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The UK will remain a full member of the European Union until exit negotiations are completed and a new relationship between the UK and the EU has been agreed. It is expected that the negotiations will continue for two years at the very minimum before the UK formally separates from the EU.
The UK's formal separation from the EU will have no impact on the granting of patents by the European Patent Office either now or in the future, and there will be no impact on the representation rights of UK attorneys before the European Patent Office. The European Patent Convention is not linked to the EU, and many of the current contracting states are not EU members.
The situation is likely to lead to a substantial delay to the start of the Unitary Patent and Unified Patent Court, which have been established under EU law and are currently dependent on the UK's participation. Revision of the agreements will be required before the Unitary Patent and Unified Patent Court can proceed.
Trade mark rights and design rights based on existing EU registrations and new EU applications filed before formal separation will continue to extend to and be enforceable in the United Kingdom. The UK is likely to implement either an automatic or administrative re-registration system for those rights but details are uncertain at the moment.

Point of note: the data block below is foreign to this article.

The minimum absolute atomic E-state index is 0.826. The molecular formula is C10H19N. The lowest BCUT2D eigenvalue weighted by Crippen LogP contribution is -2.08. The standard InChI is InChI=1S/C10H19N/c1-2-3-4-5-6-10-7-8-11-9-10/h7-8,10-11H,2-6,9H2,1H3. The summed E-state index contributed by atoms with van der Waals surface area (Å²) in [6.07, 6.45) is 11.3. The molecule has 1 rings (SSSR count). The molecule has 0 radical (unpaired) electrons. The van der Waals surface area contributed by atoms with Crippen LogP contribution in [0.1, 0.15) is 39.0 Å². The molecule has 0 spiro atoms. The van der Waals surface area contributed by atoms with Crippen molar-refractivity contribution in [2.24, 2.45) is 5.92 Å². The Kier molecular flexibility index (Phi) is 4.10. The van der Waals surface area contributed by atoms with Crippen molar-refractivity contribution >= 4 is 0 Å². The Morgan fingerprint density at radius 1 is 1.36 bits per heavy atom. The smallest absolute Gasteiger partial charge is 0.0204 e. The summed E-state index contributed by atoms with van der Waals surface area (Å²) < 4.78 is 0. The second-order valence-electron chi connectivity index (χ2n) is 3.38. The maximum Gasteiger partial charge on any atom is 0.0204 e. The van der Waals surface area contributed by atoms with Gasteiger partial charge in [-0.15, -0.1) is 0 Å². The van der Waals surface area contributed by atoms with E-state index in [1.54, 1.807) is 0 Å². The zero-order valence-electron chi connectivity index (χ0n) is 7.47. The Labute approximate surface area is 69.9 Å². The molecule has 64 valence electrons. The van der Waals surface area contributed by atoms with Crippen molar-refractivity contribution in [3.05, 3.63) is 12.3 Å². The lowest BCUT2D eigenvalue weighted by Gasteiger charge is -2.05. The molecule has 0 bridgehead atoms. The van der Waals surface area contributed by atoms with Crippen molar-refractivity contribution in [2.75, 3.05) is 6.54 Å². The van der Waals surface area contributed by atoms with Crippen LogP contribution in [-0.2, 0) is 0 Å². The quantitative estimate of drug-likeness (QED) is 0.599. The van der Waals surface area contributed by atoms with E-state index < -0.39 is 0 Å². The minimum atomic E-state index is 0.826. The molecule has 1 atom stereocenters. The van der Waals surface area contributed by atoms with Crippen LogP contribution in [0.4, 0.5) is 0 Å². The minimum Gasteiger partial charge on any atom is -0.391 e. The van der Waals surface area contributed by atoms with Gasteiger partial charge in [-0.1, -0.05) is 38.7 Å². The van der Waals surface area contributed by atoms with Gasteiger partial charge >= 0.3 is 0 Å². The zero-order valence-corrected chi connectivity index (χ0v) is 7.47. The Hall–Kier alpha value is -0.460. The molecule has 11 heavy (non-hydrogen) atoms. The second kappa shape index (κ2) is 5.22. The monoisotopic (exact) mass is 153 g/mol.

To protect new trade mark and design rights in the UK after formal separation it is likely that UK trademark and design applications will need to be filed at the UK Intellectual Property Office but this will depend on the exit negotiations.
UK attorneys will continue to have representation rights before the EU Intellectual Property Office at least up until formal separation. Those representation rights may automatically continue if the UK remains in the wider European Economic Area, or may be maintained under a separate part of the exit agreement.
We will keep you informed regarding the progress and results of the exit negotiations and the implications for IP rights.